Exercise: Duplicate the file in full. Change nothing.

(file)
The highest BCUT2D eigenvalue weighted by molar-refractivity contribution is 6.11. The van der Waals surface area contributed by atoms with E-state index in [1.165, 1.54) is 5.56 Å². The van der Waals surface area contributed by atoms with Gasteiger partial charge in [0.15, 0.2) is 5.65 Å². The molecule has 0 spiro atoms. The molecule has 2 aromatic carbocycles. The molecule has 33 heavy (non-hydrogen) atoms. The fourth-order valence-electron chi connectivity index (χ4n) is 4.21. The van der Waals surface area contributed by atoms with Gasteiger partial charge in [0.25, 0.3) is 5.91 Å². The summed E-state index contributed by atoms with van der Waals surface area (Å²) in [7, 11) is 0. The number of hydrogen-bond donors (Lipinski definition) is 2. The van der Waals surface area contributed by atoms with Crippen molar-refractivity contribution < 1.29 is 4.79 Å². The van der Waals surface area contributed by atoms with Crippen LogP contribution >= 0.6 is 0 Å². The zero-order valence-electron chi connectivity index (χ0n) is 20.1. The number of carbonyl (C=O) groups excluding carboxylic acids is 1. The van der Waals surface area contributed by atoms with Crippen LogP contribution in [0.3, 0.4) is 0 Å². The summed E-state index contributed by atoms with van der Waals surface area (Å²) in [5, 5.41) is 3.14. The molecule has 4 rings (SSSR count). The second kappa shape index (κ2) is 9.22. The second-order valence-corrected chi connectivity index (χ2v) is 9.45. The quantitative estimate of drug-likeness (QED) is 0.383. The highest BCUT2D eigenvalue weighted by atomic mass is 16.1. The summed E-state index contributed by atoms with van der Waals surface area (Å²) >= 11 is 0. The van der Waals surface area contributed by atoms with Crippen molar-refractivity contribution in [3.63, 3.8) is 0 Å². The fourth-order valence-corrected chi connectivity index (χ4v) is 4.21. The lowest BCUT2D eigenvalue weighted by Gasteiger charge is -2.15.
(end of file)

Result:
The highest BCUT2D eigenvalue weighted by molar-refractivity contribution is 6.11. The van der Waals surface area contributed by atoms with E-state index in [1.165, 1.54) is 5.56 Å². The van der Waals surface area contributed by atoms with Gasteiger partial charge in [0.15, 0.2) is 5.65 Å². The molecule has 0 spiro atoms. The molecule has 2 aromatic carbocycles. The molecule has 33 heavy (non-hydrogen) atoms. The fourth-order valence-electron chi connectivity index (χ4n) is 4.21. The van der Waals surface area contributed by atoms with Gasteiger partial charge in [0.25, 0.3) is 5.91 Å². The summed E-state index contributed by atoms with van der Waals surface area (Å²) in [7, 11) is 0. The number of hydrogen-bond donors (Lipinski definition) is 2. The van der Waals surface area contributed by atoms with Crippen molar-refractivity contribution < 1.29 is 4.79 Å². The van der Waals surface area contributed by atoms with Crippen LogP contribution >= 0.6 is 0 Å². The zero-order valence-electron chi connectivity index (χ0n) is 20.1. The number of carbonyl (C=O) groups excluding carboxylic acids is 1. The van der Waals surface area contributed by atoms with Crippen LogP contribution in [0.3, 0.4) is 0 Å². The summed E-state index contributed by atoms with van der Waals surface area (Å²) in [5, 5.41) is 3.14. The molecule has 4 rings (SSSR count). The second kappa shape index (κ2) is 9.22. The second-order valence-corrected chi connectivity index (χ2v) is 9.45. The quantitative estimate of drug-likeness (QED) is 0.383. The highest BCUT2D eigenvalue weighted by atomic mass is 16.1. The summed E-state index contributed by atoms with van der Waals surface area (Å²) >= 11 is 0. The van der Waals surface area contributed by atoms with Crippen molar-refractivity contribution in [3.63, 3.8) is 0 Å². The fourth-order valence-corrected chi connectivity index (χ4v) is 4.21. The lowest BCUT2D eigenvalue weighted by Gasteiger charge is -2.15.